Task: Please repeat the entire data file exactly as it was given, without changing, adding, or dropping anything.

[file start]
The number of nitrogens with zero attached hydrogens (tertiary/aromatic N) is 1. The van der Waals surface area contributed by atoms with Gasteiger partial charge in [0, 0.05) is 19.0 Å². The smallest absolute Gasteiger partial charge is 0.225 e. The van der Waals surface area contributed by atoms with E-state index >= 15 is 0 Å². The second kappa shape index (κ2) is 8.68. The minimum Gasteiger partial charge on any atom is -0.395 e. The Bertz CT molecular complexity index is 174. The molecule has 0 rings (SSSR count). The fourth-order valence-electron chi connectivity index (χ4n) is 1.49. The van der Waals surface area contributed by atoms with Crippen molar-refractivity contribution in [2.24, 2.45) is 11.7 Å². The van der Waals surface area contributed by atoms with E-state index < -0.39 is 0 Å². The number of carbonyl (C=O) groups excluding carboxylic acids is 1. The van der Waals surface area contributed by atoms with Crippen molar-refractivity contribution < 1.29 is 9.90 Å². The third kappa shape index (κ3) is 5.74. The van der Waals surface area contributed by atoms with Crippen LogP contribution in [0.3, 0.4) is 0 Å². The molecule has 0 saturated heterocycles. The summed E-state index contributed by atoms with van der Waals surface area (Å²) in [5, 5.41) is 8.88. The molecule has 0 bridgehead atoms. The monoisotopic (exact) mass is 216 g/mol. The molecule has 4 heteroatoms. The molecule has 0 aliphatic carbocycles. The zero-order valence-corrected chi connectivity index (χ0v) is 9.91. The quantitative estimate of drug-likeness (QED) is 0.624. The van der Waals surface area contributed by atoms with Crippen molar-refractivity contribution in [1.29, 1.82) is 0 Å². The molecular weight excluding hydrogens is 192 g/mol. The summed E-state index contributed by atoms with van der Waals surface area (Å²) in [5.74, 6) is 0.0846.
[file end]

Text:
The number of nitrogens with zero attached hydrogens (tertiary/aromatic N) is 1. The van der Waals surface area contributed by atoms with Gasteiger partial charge in [0, 0.05) is 19.0 Å². The smallest absolute Gasteiger partial charge is 0.225 e. The van der Waals surface area contributed by atoms with E-state index >= 15 is 0 Å². The second kappa shape index (κ2) is 8.68. The minimum Gasteiger partial charge on any atom is -0.395 e. The Bertz CT molecular complexity index is 174. The molecule has 0 rings (SSSR count). The fourth-order valence-electron chi connectivity index (χ4n) is 1.49. The van der Waals surface area contributed by atoms with Crippen molar-refractivity contribution in [2.24, 2.45) is 11.7 Å². The van der Waals surface area contributed by atoms with E-state index < -0.39 is 0 Å². The number of carbonyl (C=O) groups excluding carboxylic acids is 1. The van der Waals surface area contributed by atoms with Crippen molar-refractivity contribution < 1.29 is 9.90 Å². The third kappa shape index (κ3) is 5.74. The van der Waals surface area contributed by atoms with Crippen LogP contribution in [0.3, 0.4) is 0 Å². The molecule has 0 saturated heterocycles. The summed E-state index contributed by atoms with van der Waals surface area (Å²) in [5, 5.41) is 8.88. The molecule has 0 bridgehead atoms. The monoisotopic (exact) mass is 216 g/mol. The molecule has 4 heteroatoms. The molecule has 0 aliphatic carbocycles. The zero-order valence-corrected chi connectivity index (χ0v) is 9.91. The quantitative estimate of drug-likeness (QED) is 0.624. The van der Waals surface area contributed by atoms with Crippen molar-refractivity contribution in [1.29, 1.82) is 0 Å². The molecular weight excluding hydrogens is 192 g/mol. The summed E-state index contributed by atoms with van der Waals surface area (Å²) in [5.74, 6) is 0.0846.